• [0034]
    FIG. 17 is a side view in elevation of the adjustment ring of FIG. 16.
  • [0035]
    FIG. 18 is a bottom view in perspective of the adjustment ring of FIG. 16.
  • [0036]
    FIG. 19 is a bottom view in plan of the adjustment ring of FIG. 16.
  • [0037]
    FIG. 20 is a top view in perspective of the cleat of FIG. 3 showing the adjustment ring in the locked position.
  • [0038]
    FIG. 21 is a top view in plan of the cleat of FIG. 20.
  • [0039]
    FIG. 22 is a bottom view in plan of the cleat of FIG. 20.
  • [0040]
    FIG. 23 is a side view in elevation of the cleat of FIG. 20.
  • [0041]
    FIG. 24 is a bottom view in perspective of the cleat of FIG. 20.
  • [0042]
    FIG. 25 is a view in plan showing the cleat of FIG. 3 without the adjustment ring secured to a shoe outsole having traction adjustment elements, and with the cleat rotationally positioned to prevent flexure of its dynamic traction elements.
  • [0043]
    FIG. 26 is a diagrammatic view in section illustrating the interaction between a dynamic traction element of the cleat of FIG. 25 and a traction adjustment element on the outsole.
  • [0044]
    FIG. 27 is a view in plan similar to that of FIG. 25 but with the cleat rotationally positioned to permit intermediate flexure of its dynamic traction elements.
  • [0045]
    FIG. 28 is a diagrammatic view in section illustrating the dynamic traction element relative to the outsole for the cleat position illustrated in FIG. 27.
  • [0046]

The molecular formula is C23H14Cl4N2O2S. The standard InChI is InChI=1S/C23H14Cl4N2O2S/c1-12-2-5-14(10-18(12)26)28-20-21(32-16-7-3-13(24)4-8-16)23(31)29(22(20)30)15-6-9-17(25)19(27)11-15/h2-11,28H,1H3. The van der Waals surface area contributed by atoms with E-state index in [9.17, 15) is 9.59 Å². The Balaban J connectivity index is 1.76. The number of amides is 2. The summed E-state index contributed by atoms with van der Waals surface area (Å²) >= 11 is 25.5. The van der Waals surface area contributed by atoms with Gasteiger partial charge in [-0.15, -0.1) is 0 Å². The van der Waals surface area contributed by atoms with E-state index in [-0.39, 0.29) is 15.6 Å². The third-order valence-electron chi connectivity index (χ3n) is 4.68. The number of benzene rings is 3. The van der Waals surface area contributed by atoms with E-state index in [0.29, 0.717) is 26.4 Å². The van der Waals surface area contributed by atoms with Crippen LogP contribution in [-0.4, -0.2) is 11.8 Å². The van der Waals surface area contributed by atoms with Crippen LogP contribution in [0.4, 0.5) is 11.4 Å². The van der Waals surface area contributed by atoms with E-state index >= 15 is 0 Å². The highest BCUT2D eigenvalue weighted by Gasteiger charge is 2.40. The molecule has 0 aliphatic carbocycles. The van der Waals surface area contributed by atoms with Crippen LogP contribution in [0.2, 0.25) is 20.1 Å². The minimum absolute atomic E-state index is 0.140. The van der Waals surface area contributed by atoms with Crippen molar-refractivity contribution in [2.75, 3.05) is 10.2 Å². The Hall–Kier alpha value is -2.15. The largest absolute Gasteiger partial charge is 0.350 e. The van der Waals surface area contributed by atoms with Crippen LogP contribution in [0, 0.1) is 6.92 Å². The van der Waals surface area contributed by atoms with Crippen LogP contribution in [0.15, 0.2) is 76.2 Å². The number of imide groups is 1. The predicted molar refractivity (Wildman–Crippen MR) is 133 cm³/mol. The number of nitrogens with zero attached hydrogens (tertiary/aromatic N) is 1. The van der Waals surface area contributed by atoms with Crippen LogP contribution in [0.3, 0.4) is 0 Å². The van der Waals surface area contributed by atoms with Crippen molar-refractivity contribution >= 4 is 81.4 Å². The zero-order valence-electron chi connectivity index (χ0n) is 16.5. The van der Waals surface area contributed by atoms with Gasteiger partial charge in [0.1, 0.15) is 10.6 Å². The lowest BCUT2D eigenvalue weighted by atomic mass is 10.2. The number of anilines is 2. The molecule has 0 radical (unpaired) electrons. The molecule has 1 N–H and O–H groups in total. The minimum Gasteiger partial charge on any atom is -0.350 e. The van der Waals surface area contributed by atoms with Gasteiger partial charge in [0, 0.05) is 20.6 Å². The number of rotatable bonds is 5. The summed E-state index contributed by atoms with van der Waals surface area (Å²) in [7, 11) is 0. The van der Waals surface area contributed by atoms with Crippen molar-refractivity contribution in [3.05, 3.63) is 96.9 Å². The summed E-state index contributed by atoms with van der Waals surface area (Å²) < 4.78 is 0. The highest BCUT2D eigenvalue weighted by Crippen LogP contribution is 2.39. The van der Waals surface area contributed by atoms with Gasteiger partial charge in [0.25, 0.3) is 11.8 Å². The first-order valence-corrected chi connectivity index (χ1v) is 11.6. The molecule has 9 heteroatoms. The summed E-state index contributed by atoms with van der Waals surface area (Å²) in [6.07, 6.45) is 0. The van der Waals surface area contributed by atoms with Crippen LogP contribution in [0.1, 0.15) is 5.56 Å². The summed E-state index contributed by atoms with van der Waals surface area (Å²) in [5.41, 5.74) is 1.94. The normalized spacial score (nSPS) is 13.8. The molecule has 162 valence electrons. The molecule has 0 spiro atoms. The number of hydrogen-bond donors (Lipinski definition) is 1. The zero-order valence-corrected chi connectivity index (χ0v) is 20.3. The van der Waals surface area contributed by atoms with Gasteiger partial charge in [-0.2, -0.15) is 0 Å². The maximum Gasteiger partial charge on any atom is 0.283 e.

FIG. 29 is a view in plan similar to that of FIG. 25 but with the cleat rotationally positioned to permit maximum flexure of its dynamic traction elements.
  • [0047]
    FIG. 30 is a diagrammatic view in section showing the dynamic traction element relative to the outsole for the cleat position illustrated in FIG. 29.
  • DESCRIPTION OF THE PREFERRED EMBODIMENTS
  • [0048]
    The following detailed explanations of the drawings and of the preferred embodiments reveal the methods and apparatus of the present invention.
  • [0049]
    Referring initially to FIGS. 1 and 2, there is illustrated a typical FAST TWIST® receptacle which is a unitary molding of plastic material including a circular plate 15 with a central hollow cylindrical boss 10 depending therefrom. The annular portion of plate 15 surrounding boss 10 serves as an anchoring flange for securing the receptacle in a shoe outsole, and is provided with an annular array of apertures 17 in which outsole material resides to assist in the anchoring function. A tiny projection 18 (which may alternatively be a recess) is located at one point of the periphery of plate 15 to permit angular orientation of the receptacle in the outsole.
  • [0050]